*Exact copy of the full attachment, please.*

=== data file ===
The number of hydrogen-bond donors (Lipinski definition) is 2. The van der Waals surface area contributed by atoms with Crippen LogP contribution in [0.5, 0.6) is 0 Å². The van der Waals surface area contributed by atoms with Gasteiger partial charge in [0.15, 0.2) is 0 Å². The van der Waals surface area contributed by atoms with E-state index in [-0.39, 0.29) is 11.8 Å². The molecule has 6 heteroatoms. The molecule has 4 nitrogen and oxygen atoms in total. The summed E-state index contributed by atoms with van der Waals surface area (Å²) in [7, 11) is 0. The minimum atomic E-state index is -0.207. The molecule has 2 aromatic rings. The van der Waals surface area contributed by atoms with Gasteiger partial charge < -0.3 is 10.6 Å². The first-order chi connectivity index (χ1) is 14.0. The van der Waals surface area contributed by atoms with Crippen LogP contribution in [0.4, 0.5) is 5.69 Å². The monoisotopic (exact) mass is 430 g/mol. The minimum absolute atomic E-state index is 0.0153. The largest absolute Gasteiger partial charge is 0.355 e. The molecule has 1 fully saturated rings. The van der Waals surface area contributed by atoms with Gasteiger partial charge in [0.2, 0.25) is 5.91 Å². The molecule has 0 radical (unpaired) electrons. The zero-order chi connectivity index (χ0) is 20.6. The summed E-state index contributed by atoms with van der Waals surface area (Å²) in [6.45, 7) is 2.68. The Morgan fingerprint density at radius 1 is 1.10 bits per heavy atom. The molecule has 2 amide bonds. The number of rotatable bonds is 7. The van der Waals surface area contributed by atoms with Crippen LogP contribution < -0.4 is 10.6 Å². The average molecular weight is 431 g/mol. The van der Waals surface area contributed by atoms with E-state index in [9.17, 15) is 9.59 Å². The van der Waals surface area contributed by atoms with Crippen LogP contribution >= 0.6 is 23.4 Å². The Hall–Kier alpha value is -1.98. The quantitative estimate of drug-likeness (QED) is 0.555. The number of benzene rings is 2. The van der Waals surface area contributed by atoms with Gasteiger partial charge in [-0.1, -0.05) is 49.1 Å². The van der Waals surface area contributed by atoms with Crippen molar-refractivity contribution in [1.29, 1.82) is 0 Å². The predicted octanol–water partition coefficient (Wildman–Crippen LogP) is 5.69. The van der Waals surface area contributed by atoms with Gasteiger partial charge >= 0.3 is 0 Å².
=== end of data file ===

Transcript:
The number of hydrogen-bond donors (Lipinski definition) is 2. The van der Waals surface area contributed by atoms with Crippen LogP contribution in [0.5, 0.6) is 0 Å². The van der Waals surface area contributed by atoms with Gasteiger partial charge in [0.15, 0.2) is 0 Å². The van der Waals surface area contributed by atoms with E-state index in [-0.39, 0.29) is 11.8 Å². The molecule has 6 heteroatoms. The molecule has 4 nitrogen and oxygen atoms in total. The summed E-state index contributed by atoms with van der Waals surface area (Å²) in [7, 11) is 0. The minimum atomic E-state index is -0.207. The molecule has 2 aromatic rings. The van der Waals surface area contributed by atoms with Gasteiger partial charge < -0.3 is 10.6 Å². The first-order chi connectivity index (χ1) is 14.0. The van der Waals surface area contributed by atoms with Crippen LogP contribution in [0.4, 0.5) is 5.69 Å². The monoisotopic (exact) mass is 430 g/mol. The minimum absolute atomic E-state index is 0.0153. The largest absolute Gasteiger partial charge is 0.355 e. The molecule has 1 fully saturated rings. The van der Waals surface area contributed by atoms with Gasteiger partial charge in [0.2, 0.25) is 5.91 Å². The molecule has 0 radical (unpaired) electrons. The zero-order chi connectivity index (χ0) is 20.6. The summed E-state index contributed by atoms with van der Waals surface area (Å²) in [6.45, 7) is 2.68. The Morgan fingerprint density at radius 1 is 1.10 bits per heavy atom. The molecule has 2 amide bonds. The number of rotatable bonds is 7. The van der Waals surface area contributed by atoms with Crippen LogP contribution < -0.4 is 10.6 Å². The average molecular weight is 431 g/mol. The van der Waals surface area contributed by atoms with E-state index in [9.17, 15) is 9.59 Å². The van der Waals surface area contributed by atoms with Crippen LogP contribution >= 0.6 is 23.4 Å². The Hall–Kier alpha value is -1.98. The quantitative estimate of drug-likeness (QED) is 0.555. The number of benzene rings is 2. The van der Waals surface area contributed by atoms with Gasteiger partial charge in [-0.1, -0.05) is 49.1 Å². The van der Waals surface area contributed by atoms with Crippen molar-refractivity contribution in [1.29, 1.82) is 0 Å². The predicted octanol–water partition coefficient (Wildman–Crippen LogP) is 5.69. The van der Waals surface area contributed by atoms with Gasteiger partial charge >= 0.3 is 0 Å².